Shag Shag writes  |  about 5 months ago

Shag (3737) writes "Type Ia supernovae are used as cosmological "standard candles" to measure distance because of their strong similarity to one another. This has made possible, for example, the research into universal expansion that led to the Nobel-winning discovery of "dark energy." For years, astrophysicists believed white dwarves exploded when they accreted enough mass from companion stars to reach a limit of 1.38 times the mass of our Sun. A decade ago, the "Champagne supernova" (SN 2003fg) was so bright astrophysicists concluded the limit had been exceeded by two white dwarves colliding. Now a new paper from the Nearby Supernova Factory collaboration suggests that type Ia supernovae occur at a wider range of stellar masses. Fortunately, there appears to be a calculable correlation between mass and light-curve width, so they can still fill the "standard candle" role, and research based on them is probably still valid. (I took data for the paper, but am not an author.)"
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A distinctly non-Apple unboxing experience

Shag Shag writes  |  about a year and a half ago

Shag (3737) writes "My wife is a huge fan of James Bond movies, so this year's 50th anniversary "Bond 50" boxed set was the perfect birthday present. To keep her from guessing what it was, I provided an "unboxing experience" very different from the typical iProduct, featuring 4 boxes, 9 layers of wrapping, and additional weights. But like those other folks, I took photos of the process... unsurprisingly, she's vowed revenge."
Link to Original Source
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United Nations names Ambassador to Aliens

Shag Shag writes  |  more than 3 years ago

Shag writes "Although searches for extraterrestrial intelligence have thus far come up empty, the United Nations appears to be preparing for eventual "first contact." Many media outlets are carrying the story that Mazlan Othman, a Malaysian astrophysicist who heads the UN's Office for Outer Space Affairs in Vienna — already charged with things like keeping track of satellites to prevent Kessler Syndrome and coordinating the international response to any earth-impacting asteroids — will be the first person to meet with aliens if they do show up."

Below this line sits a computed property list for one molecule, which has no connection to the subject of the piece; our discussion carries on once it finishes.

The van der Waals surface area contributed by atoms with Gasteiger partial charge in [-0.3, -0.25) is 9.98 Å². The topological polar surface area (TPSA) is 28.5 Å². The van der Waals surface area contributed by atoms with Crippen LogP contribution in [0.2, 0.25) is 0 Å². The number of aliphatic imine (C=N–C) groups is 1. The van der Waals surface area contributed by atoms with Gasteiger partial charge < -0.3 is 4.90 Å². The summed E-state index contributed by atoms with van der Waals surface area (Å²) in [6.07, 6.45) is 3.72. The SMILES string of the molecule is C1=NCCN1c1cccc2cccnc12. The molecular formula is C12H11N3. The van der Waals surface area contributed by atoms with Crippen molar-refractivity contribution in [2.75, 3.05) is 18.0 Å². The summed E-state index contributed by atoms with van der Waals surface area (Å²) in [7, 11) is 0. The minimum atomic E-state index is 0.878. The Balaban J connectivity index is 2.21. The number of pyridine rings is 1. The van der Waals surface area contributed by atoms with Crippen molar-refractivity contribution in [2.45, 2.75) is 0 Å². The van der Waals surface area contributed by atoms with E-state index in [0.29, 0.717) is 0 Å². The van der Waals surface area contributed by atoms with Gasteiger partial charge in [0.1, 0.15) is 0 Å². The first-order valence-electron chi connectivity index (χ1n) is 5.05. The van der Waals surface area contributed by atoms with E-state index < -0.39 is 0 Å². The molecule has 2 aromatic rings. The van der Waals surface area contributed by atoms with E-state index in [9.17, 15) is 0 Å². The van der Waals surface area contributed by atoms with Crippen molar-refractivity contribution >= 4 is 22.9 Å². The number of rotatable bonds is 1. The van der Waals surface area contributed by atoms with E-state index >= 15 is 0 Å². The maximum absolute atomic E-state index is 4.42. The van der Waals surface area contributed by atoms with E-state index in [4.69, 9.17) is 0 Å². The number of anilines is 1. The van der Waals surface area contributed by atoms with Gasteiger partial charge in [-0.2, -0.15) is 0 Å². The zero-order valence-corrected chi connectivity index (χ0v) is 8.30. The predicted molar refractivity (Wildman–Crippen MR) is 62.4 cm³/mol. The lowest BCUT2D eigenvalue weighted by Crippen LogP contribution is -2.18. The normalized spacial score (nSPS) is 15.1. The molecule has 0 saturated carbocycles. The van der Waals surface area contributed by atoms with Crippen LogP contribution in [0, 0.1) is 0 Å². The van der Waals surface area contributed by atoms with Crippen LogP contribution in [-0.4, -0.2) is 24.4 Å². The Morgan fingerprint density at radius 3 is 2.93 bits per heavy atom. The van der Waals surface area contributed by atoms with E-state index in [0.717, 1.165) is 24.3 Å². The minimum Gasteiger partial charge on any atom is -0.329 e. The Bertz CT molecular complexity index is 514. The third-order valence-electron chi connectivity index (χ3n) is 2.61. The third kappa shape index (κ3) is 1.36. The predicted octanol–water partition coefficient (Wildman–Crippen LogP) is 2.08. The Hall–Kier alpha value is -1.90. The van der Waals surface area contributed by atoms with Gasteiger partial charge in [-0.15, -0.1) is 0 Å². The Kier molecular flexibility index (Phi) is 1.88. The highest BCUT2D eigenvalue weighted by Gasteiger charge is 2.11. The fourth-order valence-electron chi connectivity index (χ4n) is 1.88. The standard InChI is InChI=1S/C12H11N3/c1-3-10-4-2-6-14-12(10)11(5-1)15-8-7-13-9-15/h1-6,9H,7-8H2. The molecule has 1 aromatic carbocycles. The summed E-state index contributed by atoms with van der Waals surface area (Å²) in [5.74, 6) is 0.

Link to Original Source
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Adobe co-founders, Blue Gene get National Medal of

Shag Shag writes  |  more than 4 years ago

Shag writes "Adobe co-founders John Warnock and Charles Geschke and IBM's Blue Gene supercomputer are among the recipients of the 2008 National Medal of Technology and Innovation, announced today by President Obama and Commerce Secretary Gary Locke. The awards will be handed out at an October 7 White House ceremony."
Link to Original Source
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Thirty Meter Telescope to be Built in Hawaii

Shag Shag writes  |  about 5 years ago

Shag writes "The planners of the Thirty Meter Telescope have chosen a plateau near the summit of Mauna Kea in Hawaii as the site where the telescope will be constructed. (Cerro Armazones, in Chile, was the other possibility.) The telescope will use a mirror of hexagonal segments, like those first used at the Keck Observatory, but where each Keck telescope mirror is made up of 36 segments, the TMT mirror will have 494. Construction is expected to take close to a decade, once the permitting process is completed."
Link to Original Source
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Finding planets by our nearest neighboring stars

Shag Shag writes  |  more than 6 years ago

Shag writes "A lot of astronomers look for planets around other stars, but a team in California have come up with a plan for finding Earth-like planets around Alpha Centauri B, one of our nearest neighboring stars, less than 5 light-years away. Manned spacecraft would take 100 millennia to get there at speeds we've already achieved, but if the faster speeds necessary for interstellar travel are ever attained, this star system could be an excellent first stop."
Link to Original Source